Yulia Putintseva fumed, tweeting: "What I don't understand is that, why no one ever told us, if one person on board is positive the whole plane needs to be isolated. I would think twice before coming here.
"They said, you have to only if you or one of your team members is positive! Not a random person on the plane."
Austrian doubles specialist Philipp Oswald was another to weigh in, calling the situation "crazy".
"I didn't think everyone would have to be put into a hard quarantine if one of the passengers is positive. That was never communicated to us," he told tennisnet.com.
BOSS RESPONDS TO CRUCIAL QUESTION
Tiley appeared on Nine News to explain the situation, and said the Australian Open was still scheduled to start on February 8 despite the disrupted build-up.
Asked by presenter Rebecca Maddern whether players were pre-warned about the need to undergo a hard 14-day quarantine should anyone on their plane test positive, Tiley said planes were capped at 25 per cent capacity to best protect passengers should a positive case arise, but maintained the rules around quarantine and who would be classified as a "close contact" were determined by the Victorian Health Department.
"They are doing what they deem as necessary in order to keep our community safe," Tiley said.
"Obviously, what has changed over the last several weeks is the new UK strain which is more infectious and there is obviously a great desire by all of us to ensure that it doesn't come into our community.
"These conditions are constantly changing but there is always a risk. We did make it very clear at the beginning … there was always a risk that someone would be positive then and would have to go into 14 days of isolation.
"There was a risk on the plane that you would be a close contact. There was a risk that everyone could be a close contact.
"You don't know what the outcome of that decision or that risk is going to be until it actually happens. It is unfortunate that we are in an environment right now where we have got to manage it."
Tiley, who has said previously you can't ask players to play a grand slam after being locked in a hotel for two weeks, added "we've got to do whatever we can to make it as fair as possible for those players that are in lockdown now", such as providing exercise equipment in their rooms and reviewing the schedule of lead-up events.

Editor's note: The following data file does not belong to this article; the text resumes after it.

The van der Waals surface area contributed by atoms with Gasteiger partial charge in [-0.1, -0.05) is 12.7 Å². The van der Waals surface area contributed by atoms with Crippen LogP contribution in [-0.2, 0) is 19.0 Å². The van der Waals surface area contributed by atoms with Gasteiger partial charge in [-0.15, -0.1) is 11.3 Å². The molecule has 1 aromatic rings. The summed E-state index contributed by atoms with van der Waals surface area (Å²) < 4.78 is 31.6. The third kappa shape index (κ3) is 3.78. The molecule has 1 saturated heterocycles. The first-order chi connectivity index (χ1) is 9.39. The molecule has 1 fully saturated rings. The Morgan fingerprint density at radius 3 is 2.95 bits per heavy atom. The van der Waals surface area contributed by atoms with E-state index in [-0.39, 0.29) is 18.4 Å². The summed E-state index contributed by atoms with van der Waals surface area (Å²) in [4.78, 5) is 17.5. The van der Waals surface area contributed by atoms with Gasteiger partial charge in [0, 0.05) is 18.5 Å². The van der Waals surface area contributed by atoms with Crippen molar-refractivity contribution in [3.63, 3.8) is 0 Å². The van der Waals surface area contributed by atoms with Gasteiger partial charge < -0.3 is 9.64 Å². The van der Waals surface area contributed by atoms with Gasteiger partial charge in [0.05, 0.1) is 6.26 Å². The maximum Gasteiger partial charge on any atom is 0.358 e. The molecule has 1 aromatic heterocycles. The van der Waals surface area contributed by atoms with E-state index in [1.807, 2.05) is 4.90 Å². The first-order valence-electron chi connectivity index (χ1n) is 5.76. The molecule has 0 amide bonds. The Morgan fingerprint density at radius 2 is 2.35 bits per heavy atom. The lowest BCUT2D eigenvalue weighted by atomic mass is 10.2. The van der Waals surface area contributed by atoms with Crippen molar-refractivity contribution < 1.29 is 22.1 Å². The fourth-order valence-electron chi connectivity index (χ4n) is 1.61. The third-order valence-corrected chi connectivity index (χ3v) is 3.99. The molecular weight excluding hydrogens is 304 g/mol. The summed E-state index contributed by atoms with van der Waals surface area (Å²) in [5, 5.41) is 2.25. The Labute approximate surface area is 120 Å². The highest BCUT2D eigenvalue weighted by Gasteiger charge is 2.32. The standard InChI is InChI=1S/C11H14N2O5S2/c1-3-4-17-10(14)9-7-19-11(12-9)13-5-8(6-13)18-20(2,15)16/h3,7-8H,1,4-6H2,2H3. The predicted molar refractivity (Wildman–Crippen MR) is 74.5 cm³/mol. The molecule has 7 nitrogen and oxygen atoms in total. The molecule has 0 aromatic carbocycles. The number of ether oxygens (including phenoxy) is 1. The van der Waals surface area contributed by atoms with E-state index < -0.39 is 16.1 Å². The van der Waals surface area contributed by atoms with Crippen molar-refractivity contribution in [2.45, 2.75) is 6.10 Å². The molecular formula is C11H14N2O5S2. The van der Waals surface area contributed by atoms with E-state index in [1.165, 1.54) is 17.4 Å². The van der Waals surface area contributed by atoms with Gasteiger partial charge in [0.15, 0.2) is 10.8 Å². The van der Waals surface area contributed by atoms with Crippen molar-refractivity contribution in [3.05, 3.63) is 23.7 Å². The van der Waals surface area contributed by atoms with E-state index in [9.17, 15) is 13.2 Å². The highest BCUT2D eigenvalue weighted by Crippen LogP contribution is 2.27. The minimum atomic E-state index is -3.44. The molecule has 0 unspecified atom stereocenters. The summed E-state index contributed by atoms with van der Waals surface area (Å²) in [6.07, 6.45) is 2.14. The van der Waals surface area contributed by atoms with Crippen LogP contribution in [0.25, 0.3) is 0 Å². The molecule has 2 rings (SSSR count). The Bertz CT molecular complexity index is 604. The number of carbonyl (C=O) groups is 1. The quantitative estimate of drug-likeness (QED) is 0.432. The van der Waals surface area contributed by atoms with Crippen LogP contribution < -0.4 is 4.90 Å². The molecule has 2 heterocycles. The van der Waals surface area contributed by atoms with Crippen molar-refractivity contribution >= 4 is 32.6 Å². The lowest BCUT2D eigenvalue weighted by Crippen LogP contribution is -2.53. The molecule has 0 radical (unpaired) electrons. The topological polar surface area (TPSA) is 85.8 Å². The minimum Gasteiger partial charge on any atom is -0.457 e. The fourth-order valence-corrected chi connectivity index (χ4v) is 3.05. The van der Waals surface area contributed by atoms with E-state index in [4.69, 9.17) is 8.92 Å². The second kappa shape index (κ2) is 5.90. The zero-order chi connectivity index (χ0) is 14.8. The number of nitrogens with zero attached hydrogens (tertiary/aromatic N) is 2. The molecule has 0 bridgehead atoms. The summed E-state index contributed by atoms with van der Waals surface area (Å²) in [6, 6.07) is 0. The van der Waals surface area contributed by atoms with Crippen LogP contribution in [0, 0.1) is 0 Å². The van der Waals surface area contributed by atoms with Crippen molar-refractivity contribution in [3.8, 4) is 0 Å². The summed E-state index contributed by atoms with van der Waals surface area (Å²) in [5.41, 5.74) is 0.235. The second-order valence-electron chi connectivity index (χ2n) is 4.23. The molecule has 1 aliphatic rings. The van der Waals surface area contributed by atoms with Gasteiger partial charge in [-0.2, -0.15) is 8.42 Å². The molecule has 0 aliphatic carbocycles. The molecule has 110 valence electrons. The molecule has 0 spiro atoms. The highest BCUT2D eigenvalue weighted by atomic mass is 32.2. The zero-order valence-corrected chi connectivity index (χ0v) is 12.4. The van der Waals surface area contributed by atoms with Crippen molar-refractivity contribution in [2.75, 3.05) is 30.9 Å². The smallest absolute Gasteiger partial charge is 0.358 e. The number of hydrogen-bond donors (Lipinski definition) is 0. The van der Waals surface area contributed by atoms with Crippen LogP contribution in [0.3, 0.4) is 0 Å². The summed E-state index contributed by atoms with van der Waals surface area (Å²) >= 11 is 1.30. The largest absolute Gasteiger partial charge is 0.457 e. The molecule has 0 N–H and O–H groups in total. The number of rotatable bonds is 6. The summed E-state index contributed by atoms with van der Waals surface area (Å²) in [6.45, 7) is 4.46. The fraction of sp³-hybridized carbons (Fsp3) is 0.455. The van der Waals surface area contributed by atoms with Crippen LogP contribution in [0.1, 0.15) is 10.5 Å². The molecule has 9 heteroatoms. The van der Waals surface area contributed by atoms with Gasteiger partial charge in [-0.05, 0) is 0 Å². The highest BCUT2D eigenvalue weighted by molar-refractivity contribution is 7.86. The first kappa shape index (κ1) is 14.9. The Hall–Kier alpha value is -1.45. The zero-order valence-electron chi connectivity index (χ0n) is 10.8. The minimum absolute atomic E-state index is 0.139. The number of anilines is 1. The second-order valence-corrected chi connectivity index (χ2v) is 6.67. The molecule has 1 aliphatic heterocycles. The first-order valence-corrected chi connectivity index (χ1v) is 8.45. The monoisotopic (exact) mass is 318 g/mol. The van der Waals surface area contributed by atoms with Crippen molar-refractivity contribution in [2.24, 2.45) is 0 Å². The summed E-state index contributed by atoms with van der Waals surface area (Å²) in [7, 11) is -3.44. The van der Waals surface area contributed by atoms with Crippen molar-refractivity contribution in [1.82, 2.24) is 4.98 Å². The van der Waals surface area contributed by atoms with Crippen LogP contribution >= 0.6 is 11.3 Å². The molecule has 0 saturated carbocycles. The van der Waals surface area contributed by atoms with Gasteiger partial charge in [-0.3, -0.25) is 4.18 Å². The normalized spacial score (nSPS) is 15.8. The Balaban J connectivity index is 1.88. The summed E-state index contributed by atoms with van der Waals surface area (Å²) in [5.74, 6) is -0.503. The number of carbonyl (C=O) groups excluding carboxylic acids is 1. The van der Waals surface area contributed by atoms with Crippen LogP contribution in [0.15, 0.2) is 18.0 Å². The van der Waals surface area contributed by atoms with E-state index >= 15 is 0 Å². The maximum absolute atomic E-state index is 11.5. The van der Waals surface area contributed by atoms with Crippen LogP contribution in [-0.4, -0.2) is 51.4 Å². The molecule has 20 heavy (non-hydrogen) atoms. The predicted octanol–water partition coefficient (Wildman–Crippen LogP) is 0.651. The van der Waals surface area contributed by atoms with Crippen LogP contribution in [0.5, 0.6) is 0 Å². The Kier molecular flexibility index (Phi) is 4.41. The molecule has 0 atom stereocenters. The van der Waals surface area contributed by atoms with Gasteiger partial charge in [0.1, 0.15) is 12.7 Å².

"It's not something that we wanted to have happen. We were hoping every flight would be OK and that is why we took those mitigating measures," Tiley said.
"But we're in this situation, we have to deal with it. The Australian Open is going ahead and we will continue to do the best we can possibly do to ensure those players that have, what is not a great situation, one that is somewhat acceptable."
LOGISTICS OF HOLDING OPEN DURING A PANDEMIC
The world's top players began arriving in Australia on Thursday for the delayed grand slam, which is due to start on February 8.
Most touched down in Melbourne, although the biggest names in the game, including Novak Djokovic, Rafael Nadal and Serena Williams, flew into Adelaide.
All must undergo a 14-day quarantine, but are allowed out for five hours daily to train in strict bio-secure bubbles ahead of a host of warm-up tournaments, all in Melbourne, in the week leading up the grand slam.
According to the Herald Sun, the Los Angeles flight was the same one that sparked controversy on Thursday when American player Tennys Sandgren tweeted he had been allowed to board despite returning a positive test.
It was his second positive result, having been diagnosed with COVID-19 in November, but Victorian state health chiefs insisted his infection was historical and he had "met the rigorous health criteria that has been set".
Players were only allowed to board with proof of a negative test prior to departure, or with approval as a recovered case at the discretion of the Australian government, as with Sandgren.
It was the latest setback for a tournament that has spent months working through the logistical nightmares of hosting a grand slam during a pandemic, with Melbourne only emerging from months of lockdown in October.
The tournament has already lost some key players, with Roger Federer out injured and world No. 25 John Isner opting not to travel due to the coronavirus restrictions.
Three-time major winner Andy Murray tested positive for the virus and is isolating at home in London, casting doubt on whether he will be able to play.
American world No. 16 Madison Keys also tested positive, and pulled out. Meanwhile, world number No. 3 Dominic Thiem arrived without coach Nicolas Massu, another to test positive, and Nadal is missing his coach Carlos Moya who has decided not to make the trip.
Originally published as Boss reacts to stars claiming virus 'torture'